There is a busy intersection three blocks from my house. A gas station, strip mall, big box store, car wash, and two restaurants fight for visibility. In the early morning, when I walk, I can hear the white noise of traffic as thousands of cars, trucks, motorcycles and buses take turns crossing the intersection.
Less than half a mile from this traffic-frantic spot is a bridle trail. Unpaved and seldom used, it’s a two-mile long enclave of country in the city. I don’t often walk it early in the morning, because the crunching gravel sets off the many dogs that live along the trail, and I don’t want to disturb the people who forgot to train their dogs. After the first house, the dogs bark at each other, not me, but it’s still a lot of noise. The wonderful part of this walk is that between sections of path, you cross busy city streets. Then it’s back to the country.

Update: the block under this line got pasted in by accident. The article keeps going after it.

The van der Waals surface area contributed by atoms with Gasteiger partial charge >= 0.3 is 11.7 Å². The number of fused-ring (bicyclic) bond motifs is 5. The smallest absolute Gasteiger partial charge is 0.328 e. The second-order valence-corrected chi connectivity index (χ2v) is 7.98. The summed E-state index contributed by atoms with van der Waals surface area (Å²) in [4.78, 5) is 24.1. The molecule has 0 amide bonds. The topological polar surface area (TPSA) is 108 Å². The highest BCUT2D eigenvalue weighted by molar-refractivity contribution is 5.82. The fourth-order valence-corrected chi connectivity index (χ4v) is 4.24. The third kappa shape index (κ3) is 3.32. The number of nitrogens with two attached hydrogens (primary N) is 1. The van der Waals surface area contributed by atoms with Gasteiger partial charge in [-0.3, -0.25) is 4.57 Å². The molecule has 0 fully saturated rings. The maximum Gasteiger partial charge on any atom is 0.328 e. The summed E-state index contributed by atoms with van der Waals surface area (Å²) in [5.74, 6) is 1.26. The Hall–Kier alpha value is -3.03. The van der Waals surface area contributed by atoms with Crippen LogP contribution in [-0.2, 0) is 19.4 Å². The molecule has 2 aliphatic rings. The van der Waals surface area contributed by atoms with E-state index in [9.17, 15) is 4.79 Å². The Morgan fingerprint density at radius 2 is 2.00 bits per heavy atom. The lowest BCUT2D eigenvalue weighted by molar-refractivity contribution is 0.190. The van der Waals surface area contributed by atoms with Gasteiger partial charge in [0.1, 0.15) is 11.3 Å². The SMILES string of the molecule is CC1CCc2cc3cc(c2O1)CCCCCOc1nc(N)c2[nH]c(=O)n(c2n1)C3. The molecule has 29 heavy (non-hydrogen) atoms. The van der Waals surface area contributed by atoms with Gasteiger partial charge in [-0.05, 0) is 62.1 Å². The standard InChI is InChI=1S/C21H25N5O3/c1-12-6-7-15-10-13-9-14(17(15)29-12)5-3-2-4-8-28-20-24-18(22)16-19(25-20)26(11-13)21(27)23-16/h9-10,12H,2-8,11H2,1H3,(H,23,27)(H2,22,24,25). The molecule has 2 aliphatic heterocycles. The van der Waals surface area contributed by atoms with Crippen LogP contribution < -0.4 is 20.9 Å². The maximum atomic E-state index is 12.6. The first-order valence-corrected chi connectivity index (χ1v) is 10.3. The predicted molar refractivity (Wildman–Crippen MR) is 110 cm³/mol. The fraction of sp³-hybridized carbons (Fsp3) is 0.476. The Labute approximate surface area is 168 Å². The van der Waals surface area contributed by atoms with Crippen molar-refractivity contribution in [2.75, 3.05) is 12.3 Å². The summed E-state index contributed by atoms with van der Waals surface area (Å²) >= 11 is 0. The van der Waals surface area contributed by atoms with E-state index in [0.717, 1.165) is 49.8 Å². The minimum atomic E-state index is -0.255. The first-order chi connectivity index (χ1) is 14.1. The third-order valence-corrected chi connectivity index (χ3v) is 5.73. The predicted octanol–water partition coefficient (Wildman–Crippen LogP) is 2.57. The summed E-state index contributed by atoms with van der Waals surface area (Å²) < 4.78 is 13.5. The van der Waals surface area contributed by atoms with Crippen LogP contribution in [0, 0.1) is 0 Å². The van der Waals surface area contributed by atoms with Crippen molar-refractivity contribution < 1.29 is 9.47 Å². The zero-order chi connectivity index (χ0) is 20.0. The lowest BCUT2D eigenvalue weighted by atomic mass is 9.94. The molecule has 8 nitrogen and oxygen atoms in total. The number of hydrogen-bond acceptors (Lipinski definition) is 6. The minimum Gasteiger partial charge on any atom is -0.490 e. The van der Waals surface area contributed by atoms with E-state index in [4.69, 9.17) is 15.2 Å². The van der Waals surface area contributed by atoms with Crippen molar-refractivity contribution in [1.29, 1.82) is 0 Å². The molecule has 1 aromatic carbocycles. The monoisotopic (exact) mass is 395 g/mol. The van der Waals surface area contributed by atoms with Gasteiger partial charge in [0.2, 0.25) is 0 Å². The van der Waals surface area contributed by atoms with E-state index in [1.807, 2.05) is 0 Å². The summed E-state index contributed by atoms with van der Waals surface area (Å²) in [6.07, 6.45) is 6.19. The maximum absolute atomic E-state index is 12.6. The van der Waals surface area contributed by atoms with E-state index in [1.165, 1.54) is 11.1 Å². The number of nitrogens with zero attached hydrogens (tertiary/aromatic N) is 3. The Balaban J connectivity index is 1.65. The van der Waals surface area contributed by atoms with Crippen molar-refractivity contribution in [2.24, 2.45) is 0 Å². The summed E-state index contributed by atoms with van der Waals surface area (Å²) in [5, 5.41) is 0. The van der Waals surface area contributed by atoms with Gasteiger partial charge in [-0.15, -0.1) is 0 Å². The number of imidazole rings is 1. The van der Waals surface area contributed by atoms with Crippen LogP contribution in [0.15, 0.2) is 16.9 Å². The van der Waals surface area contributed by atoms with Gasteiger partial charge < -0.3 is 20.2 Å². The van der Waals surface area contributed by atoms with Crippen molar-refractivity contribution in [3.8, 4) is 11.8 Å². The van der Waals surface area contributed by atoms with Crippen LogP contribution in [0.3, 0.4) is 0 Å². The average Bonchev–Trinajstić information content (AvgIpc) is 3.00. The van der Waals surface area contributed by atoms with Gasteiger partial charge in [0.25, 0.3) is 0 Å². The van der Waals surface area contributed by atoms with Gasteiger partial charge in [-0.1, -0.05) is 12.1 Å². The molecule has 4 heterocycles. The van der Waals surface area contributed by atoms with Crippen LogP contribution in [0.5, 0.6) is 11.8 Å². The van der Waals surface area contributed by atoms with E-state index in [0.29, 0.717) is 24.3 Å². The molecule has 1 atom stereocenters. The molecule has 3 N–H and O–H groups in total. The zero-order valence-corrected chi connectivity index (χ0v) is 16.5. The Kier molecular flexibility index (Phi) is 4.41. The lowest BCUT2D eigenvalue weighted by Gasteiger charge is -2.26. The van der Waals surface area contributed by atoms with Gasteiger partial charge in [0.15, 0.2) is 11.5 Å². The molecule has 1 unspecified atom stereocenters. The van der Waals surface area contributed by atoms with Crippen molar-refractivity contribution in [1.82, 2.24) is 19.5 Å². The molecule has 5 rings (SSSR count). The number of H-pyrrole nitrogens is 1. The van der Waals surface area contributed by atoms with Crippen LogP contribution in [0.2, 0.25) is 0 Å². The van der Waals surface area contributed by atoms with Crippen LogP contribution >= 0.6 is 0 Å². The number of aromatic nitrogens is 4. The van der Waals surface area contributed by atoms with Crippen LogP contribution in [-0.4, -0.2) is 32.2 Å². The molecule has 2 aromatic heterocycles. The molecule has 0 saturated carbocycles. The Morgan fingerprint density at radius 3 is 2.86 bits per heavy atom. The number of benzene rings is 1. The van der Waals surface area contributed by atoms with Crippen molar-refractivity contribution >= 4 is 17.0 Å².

But the walk is amazing for its solitude and country appeal.
There is a tree house whose tree has worked its way through and around the house:
Fresh dates hang over a stucco wall, tempting passersby. But just once. Fresh dates don’t taste anything like the ones you buy.
Close up of the date bunch.